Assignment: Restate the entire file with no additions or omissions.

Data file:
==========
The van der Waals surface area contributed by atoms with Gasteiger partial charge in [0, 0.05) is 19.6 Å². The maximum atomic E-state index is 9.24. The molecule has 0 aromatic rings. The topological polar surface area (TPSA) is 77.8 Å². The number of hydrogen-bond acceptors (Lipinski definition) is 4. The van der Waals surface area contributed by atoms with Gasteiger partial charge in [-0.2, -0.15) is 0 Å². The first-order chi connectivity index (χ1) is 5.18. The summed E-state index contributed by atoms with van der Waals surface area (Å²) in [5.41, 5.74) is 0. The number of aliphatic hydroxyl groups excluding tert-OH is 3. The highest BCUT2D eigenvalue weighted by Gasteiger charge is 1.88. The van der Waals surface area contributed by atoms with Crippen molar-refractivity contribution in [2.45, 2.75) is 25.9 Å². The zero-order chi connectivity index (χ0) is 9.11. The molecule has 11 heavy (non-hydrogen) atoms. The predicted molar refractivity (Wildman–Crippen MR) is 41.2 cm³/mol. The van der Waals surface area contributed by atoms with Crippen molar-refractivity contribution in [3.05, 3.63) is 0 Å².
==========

The van der Waals surface area contributed by atoms with Gasteiger partial charge in [0, 0.05) is 19.6 Å². The maximum atomic E-state index is 9.24. The molecule has 0 aromatic rings. The topological polar surface area (TPSA) is 77.8 Å². The number of hydrogen-bond acceptors (Lipinski definition) is 4. The van der Waals surface area contributed by atoms with Gasteiger partial charge in [-0.2, -0.15) is 0 Å². The first-order chi connectivity index (χ1) is 5.18. The summed E-state index contributed by atoms with van der Waals surface area (Å²) in [5.41, 5.74) is 0. The number of aliphatic hydroxyl groups excluding tert-OH is 3. The highest BCUT2D eigenvalue weighted by Gasteiger charge is 1.88. The van der Waals surface area contributed by atoms with Crippen molar-refractivity contribution in [2.45, 2.75) is 25.9 Å². The zero-order chi connectivity index (χ0) is 9.11. The molecule has 11 heavy (non-hydrogen) atoms. The predicted molar refractivity (Wildman–Crippen MR) is 41.2 cm³/mol. The van der Waals surface area contributed by atoms with Crippen molar-refractivity contribution in [3.05, 3.63) is 0 Å².